The Speed Project Atacama

The Speed Project Atacama was the ultimate challenge for Perez.

Before completing The Speed Project from Los Angeles to Las Vegas solo, Perez took comfort in knowing it was possible, as other people have completed it solo before.

The Atacama Crossing was entering into the unknown, as no one had raced it solo before.

“Everything I’ve done before, I knew it was possible because someone else had done it. This was something completely new that no one had done before.”

The Speed Project Atacama would have runners complete nearly 300 miles across the Chilean desert, following the same concept as the original event: No Rules. No Spectators.

Perez spent most of the time in the lead, passing the first and second-place runners in the last miles of day one. 

On day two, Perez started out in second place, as one runner woke up before him to start running. Eventually, Perez passed the first-place runner once again, and after day two, he maintained his lead and was never passed again.

Perez credits much of his success at Atacama to his friend and pacer Parley Hannan.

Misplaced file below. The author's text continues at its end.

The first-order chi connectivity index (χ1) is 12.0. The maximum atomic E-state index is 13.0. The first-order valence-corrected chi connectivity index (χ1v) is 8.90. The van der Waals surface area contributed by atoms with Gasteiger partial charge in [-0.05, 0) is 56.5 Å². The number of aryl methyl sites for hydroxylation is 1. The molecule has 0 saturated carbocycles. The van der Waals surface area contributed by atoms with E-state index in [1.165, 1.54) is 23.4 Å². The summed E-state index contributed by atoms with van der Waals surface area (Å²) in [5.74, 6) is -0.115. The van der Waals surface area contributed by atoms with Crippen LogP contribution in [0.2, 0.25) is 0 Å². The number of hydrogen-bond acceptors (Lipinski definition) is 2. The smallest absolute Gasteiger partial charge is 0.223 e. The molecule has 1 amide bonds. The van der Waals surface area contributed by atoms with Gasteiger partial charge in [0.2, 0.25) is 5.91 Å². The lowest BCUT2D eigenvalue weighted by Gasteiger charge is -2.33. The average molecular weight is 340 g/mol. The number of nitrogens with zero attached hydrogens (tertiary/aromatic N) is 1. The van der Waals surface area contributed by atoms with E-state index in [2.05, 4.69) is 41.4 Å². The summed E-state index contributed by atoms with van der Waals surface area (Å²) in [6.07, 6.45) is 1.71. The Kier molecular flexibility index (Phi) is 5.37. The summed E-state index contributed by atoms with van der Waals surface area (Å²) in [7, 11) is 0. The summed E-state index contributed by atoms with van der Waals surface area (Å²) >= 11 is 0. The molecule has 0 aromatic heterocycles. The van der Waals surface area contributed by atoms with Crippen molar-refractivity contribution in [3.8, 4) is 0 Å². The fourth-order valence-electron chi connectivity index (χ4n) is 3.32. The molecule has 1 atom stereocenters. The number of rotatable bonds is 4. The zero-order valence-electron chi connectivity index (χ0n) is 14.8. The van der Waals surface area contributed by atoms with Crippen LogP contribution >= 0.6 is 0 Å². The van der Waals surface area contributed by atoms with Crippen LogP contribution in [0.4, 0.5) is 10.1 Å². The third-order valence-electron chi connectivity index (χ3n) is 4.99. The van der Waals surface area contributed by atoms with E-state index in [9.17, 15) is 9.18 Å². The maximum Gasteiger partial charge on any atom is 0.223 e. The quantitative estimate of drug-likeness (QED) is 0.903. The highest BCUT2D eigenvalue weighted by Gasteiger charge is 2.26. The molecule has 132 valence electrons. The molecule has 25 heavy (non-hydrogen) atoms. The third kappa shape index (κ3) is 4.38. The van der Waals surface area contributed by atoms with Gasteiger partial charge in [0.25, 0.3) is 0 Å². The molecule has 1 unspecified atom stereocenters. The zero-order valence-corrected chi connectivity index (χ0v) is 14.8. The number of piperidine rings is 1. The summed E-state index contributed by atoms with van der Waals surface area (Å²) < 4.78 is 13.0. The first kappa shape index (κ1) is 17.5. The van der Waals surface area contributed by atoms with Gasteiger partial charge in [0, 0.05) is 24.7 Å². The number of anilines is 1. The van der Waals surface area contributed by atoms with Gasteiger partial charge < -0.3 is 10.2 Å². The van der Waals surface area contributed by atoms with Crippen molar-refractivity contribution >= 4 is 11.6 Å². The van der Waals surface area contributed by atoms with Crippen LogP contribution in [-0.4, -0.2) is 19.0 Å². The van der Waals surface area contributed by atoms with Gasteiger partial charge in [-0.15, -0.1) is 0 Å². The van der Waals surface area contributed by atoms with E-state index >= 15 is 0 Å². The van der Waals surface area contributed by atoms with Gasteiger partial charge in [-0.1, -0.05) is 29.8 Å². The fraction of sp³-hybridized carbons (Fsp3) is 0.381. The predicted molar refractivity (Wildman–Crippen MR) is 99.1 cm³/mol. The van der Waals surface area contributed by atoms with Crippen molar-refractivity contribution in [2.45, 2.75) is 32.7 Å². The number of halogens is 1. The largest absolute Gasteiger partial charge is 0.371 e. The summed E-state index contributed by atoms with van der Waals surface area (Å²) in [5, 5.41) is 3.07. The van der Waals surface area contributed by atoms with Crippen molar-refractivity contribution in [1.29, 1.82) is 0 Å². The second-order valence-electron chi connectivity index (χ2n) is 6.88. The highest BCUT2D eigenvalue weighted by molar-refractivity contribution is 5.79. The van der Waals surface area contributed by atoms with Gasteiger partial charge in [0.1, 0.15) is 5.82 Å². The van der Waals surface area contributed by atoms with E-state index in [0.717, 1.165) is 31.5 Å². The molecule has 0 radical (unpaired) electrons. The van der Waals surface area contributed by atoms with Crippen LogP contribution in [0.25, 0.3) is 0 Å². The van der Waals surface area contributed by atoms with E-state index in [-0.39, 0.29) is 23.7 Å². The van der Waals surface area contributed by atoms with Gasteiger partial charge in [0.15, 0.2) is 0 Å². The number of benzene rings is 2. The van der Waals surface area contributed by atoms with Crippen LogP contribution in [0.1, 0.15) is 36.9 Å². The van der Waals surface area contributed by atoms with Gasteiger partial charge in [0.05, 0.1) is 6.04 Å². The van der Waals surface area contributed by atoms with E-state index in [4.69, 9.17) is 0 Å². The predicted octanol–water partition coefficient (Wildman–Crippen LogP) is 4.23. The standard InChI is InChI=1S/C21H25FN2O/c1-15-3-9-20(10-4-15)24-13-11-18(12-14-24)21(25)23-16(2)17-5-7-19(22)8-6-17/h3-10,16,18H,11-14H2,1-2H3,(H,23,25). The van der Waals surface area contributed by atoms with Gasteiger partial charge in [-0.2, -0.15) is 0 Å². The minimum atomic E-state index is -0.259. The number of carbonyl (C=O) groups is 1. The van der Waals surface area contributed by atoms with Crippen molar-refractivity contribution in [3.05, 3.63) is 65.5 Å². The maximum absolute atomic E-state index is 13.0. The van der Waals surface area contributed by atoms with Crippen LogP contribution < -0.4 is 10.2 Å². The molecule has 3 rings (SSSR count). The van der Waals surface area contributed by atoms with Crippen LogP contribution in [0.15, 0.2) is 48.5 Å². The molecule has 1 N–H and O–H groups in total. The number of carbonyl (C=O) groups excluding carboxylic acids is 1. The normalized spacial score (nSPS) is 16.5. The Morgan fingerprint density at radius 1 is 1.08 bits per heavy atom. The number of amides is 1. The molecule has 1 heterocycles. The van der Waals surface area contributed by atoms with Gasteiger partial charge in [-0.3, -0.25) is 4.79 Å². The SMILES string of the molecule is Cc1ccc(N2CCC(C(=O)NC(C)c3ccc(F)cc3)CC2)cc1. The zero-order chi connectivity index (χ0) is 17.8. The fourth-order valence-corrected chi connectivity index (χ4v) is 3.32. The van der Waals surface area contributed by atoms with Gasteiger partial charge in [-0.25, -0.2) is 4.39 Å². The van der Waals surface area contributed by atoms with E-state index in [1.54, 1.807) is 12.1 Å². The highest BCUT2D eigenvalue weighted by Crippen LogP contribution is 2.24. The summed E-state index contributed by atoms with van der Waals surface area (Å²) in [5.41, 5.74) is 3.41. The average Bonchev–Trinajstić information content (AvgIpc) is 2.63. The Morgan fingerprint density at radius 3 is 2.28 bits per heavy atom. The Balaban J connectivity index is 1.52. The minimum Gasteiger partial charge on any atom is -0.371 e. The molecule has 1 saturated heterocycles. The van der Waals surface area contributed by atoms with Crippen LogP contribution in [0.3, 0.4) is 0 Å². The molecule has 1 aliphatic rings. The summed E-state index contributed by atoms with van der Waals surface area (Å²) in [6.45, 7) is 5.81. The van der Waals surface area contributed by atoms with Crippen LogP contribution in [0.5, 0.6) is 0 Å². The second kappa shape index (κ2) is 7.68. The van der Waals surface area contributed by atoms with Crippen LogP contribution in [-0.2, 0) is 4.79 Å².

Perez and Hannan met at the Boston Marathon when she was helping out at ASICS. The two crossed paths, and eventually, she chimed in when Perez was searching for crew support for Atacama.

Hannan ran about 230 miles out of 290 miles of the Atacama Crossing with Perez. He says she continued to push his limits every day, whether it was going a bit faster, a bit longer, or waking up a bit earlier.

She was there by his side every step of the way.

Perez completed The Speed Project Atacama after four days, totaling around 80 hours, and only getting about 7 hours of sleep.

Takeaways And Advice

Completing The Speed Project Atacama solo, something no one had done before, gave Perez a major boost in confidence. 

“I can be the first to do something and succeed at it and go faster than I initially intended. This has opened up a new mental idea of what is possible.”

Perez spoke about the piece of advice that drove him through Atacama, “When you can no longer run with your legs, run with your heart.”

“The race goes beyond physical and is mostly mental as opposed to physical. You know you’re going to slow down, and you know you’re going to hurt, but you have to have the mental power and passion to keep going forward.”

Perez also spoke about his goal with his social media presence and ultra-running adventures.

“I don’t want to get everyone to run 300 miles. I just want to bridge the gap for people and get people running.”

Looking forward to the future, Perez will continue to seek new adventures and will go into challenges with confidence, even if he is the first one to do it.

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Jessy has been active her whole life, competing in cross-country, track running, and soccer throughout her undergrad. She pivoted to road cycling after completing her Bachelor of Kinesiology with Nutrition from Acadia University. Jessy is currently a professional road cyclist living and training in Spain.